L.A.-area Iranian-Jewish activists said any public comments coming from Jews in Iran today regarding the regime do not accurately reflect the community’s views because they are typically made under duress from the security apparatus.

“The small Iranian Jewish community and its leadership are under the direct orders and direction of the regime’s intelligence ministry to say certain things,” said George Haroonian, an Iranian-Jewish activist living in L.A. “What was pronounced by Tehran’s Central Jewish Committee is clearly not the wishes of the Iranian Jewish community.”

At the same time, L.A.-area Iranian-Jewish activists confirmed that two Jews in Iran were arrested by the regime’s security forces during recent protests. While one Jew was released the next day after his arrest, Jewish community leaders in Iran are still trying to help secure the release of the other prisoner.

Ahmad Batebi, a former Iranian opposition political prisoner and journalist now living in Washington, said many younger Jewish students in Iran have been arrested since the protests began three months ago because they, like other young people in the country, are tired of living under the regime’s oppressive rule.

“Jews in Iran in the past were afraid to become politically active because of pressure from their community or because of fear of being accused of being a Zionist by the regime, said Batebi, who is not Jewish. “Now the Jewish students, like all the other younger people in the country, are no longer afraid of the regime and are protesting in the streets in order to take the country back to the normal, tolerant place it was 43 years ago,” before the 1979 Islamic Revolution.

The Baraye Iran event received much praise from non-Jewish Iranian-American groups and activists.

“This event being held is a sign of what the future holds—which is Jewish-Iranian Americans and Iranian Americans locking arms with each other to advocate for a free Iran,” said Bryan E. Leib, executive director of Iranian Americans for Liberty, a non-profit advocacy group opposed to the Iranian regime and based in Washington.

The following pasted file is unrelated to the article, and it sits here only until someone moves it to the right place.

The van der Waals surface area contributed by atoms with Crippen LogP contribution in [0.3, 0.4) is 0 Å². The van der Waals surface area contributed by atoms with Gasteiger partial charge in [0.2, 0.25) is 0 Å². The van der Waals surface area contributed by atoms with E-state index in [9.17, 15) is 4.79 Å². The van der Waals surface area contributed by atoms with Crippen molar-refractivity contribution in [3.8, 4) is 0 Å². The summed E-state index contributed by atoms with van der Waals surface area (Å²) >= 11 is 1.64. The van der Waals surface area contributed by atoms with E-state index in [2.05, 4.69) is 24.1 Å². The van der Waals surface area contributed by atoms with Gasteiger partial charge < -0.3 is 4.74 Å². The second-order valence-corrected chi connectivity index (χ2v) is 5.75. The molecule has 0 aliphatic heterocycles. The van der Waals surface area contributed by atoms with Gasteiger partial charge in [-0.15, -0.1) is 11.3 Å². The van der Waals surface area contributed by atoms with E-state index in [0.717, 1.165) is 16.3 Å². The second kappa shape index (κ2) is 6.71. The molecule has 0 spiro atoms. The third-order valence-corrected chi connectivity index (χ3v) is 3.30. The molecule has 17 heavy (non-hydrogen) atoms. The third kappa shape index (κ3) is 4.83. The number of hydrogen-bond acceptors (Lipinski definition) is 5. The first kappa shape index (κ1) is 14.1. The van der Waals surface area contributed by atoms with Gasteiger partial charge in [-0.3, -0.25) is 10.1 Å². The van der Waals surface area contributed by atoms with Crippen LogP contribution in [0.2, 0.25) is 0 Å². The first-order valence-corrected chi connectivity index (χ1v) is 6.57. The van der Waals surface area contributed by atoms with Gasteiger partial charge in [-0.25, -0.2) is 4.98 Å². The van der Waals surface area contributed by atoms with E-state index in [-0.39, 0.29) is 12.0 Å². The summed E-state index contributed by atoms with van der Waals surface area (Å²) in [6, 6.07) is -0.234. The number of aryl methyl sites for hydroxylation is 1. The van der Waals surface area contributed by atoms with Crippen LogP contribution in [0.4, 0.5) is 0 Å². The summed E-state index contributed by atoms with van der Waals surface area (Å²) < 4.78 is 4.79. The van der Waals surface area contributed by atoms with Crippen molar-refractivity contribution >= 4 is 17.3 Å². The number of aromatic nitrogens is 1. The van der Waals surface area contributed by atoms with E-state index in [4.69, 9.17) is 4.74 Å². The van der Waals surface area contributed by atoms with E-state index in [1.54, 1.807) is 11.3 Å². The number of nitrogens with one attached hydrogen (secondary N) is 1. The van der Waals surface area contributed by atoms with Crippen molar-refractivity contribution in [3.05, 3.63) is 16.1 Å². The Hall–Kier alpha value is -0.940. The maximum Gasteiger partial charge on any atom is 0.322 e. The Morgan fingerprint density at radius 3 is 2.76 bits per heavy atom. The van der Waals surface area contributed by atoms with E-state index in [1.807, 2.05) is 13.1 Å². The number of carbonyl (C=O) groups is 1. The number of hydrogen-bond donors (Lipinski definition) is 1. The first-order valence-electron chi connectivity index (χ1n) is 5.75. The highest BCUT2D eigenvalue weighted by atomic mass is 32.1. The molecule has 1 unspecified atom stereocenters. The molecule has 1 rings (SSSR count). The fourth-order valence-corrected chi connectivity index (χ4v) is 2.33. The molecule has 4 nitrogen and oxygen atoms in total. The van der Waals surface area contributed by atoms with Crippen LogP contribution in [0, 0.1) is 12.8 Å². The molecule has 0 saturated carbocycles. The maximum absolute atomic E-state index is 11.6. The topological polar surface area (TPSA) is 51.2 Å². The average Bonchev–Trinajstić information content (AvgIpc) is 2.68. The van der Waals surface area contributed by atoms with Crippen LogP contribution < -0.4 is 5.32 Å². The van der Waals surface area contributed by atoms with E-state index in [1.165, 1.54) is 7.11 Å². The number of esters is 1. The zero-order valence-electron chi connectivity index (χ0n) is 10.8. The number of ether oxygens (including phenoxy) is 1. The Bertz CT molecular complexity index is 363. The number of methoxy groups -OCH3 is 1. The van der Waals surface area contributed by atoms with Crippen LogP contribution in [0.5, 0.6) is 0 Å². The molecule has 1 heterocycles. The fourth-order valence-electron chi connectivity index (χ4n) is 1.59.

Other non-Jewish Iranian experts said the Baraye Iran event also sends a powerful message to protesters in Iran about the American-Jewish community’s solidarity with their quest for freedom.

“The support of Jewish people has an additional impact on the people of Iran, that is, it will remind us of a long history of friendship and cooperation between the two ancient peoples of Iran and Jews,” said Amin Sophiamehr, an Iranian-American activist and Iran expert based in Indiana. “It will show us a glimpse of a friendly future between the Iranian people and Jews from all around the world.”

Sam Yebri, former president of the L.A.-based 30 Years After non-profit Iranian Jewish organization, said all American Jews who have long supported various social justice causes have a responsibility to support the people of Iran fighting for their freedom.

“The female-led uprising in Iran is the most consequential fight for human rights of our generation. Iranian protesters are risking their lives for the values of life and liberty that we claim to hold most dear as Americans and as Jews,” said Yebri. “We have a duty as American Jews to make their fight our fight.”

Other L.A.-area Jewish leaders said the Iranian regime’s constant threatening a second genocide of the Jews as well as its serious human rights violations against protesters should raise alarm bells for all Americans.

“All Americans left, right and center should show solidarity with the women and men of Iran yearning for freedom and dignity,” said Rabbi Abraham Cooper, associate dean of the L.A.-based Simon Wiesenthal Center. “As Jews and as Americans we should be demanding that the Biden administration reimpose sanctions and stop the folly of pursuing a worse than useless nuke deal.”

Rabizadeh said she hoped the Baraye Iran event would be the first of many advocacy efforts by Americans of all backgrounds to show solidarity with the people of Iran who are only demanding the basic freedoms all Americans enjoy.

“We have an obligation, not only as Jews but as Americans, to help those who are in need. And in this case, the people of Iran—women and gen Z-ers who are calling out to us and screaming for help,” said Rabizadeh. “How much longer are we going to keep the mute button on and pretend it’s not happening?”